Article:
The difficult economic times are promptimg some law firms to reconsider what the New York Times calls “the most basic yardstick of the legal business – the billable hour.” Clients have complained for years that the practice of billing for each hour worked can encourage law firms to prolong a client's problem rather than solve it. “This is the time to get rid of the billable hour,” said Evan R. Chesler, presiding partner at Cravath, Swaine & Moore in New York, one of a number of large firms whose most senior lawyers bill more than $800 an hour. Big law firms are worried about their budgets. Deals are drying up, and only the bankruptcy business is thriving. Two top firms, Heller Ehrman and Thelen, have collapsed in recent months. Others have laid off lawyers and staff. So cost-conscious clients may now be able to sway long reluctant partners to accept alternatives.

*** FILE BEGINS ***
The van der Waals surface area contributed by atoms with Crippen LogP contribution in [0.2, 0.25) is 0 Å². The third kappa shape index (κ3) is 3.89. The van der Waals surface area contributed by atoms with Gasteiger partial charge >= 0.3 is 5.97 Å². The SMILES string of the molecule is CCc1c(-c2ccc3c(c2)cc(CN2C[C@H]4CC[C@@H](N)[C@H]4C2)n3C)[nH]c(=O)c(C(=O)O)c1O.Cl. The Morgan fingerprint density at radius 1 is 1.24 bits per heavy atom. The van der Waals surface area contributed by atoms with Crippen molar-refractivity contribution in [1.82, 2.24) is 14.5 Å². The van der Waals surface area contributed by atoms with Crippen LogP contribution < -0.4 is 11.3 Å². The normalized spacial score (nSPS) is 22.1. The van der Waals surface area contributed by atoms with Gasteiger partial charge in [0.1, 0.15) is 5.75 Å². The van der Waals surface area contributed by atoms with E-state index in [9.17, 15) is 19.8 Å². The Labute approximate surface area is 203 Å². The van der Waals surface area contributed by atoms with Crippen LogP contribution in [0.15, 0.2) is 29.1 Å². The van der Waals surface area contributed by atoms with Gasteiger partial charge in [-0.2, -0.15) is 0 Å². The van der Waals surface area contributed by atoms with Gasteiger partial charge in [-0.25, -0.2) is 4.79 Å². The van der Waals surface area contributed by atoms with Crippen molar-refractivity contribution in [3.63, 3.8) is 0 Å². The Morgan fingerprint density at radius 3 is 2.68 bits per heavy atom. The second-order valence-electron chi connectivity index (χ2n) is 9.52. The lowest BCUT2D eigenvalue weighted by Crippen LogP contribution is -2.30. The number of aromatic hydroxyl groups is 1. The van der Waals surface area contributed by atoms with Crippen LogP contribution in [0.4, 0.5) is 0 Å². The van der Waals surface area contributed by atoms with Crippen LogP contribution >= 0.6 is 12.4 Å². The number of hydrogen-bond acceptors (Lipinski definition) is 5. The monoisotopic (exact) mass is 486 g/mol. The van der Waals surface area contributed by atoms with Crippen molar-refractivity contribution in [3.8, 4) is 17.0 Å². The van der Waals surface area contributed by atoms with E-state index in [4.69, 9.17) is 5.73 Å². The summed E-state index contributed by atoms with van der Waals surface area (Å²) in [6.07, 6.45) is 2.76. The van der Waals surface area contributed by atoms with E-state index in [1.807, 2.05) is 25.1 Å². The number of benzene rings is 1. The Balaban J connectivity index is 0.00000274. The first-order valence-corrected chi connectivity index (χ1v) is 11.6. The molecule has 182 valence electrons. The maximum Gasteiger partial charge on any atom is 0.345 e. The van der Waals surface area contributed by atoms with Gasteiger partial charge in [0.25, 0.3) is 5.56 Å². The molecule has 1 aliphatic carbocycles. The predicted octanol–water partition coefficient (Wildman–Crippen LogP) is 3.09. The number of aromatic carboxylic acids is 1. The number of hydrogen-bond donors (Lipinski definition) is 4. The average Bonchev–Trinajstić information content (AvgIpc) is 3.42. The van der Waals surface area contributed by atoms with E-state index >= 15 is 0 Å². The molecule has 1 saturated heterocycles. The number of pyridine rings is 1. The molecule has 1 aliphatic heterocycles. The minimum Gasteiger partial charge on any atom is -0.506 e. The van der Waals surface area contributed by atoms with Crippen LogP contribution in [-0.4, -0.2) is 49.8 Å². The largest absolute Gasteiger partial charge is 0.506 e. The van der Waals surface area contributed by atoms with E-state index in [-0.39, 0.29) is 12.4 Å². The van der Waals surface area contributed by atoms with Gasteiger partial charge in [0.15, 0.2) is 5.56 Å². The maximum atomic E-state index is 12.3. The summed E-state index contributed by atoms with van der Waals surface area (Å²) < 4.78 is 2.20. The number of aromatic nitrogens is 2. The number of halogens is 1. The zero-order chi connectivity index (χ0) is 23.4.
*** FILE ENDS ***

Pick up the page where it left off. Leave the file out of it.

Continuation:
The evidence of a shift away from billable hours, a system widely used since the 1960s, is anecdotal. But partners at a half-dozen other big bellwether firms and lawyers at corporations, who sometimes engage outside counsel, say they are more often seeing different pay arrangements. Chesler said that instead of paying for hours worked, more clients are paying Cravath flat fees for handling transactions and success fees for positive outcomes, as well as payments for meeting other benchmarks.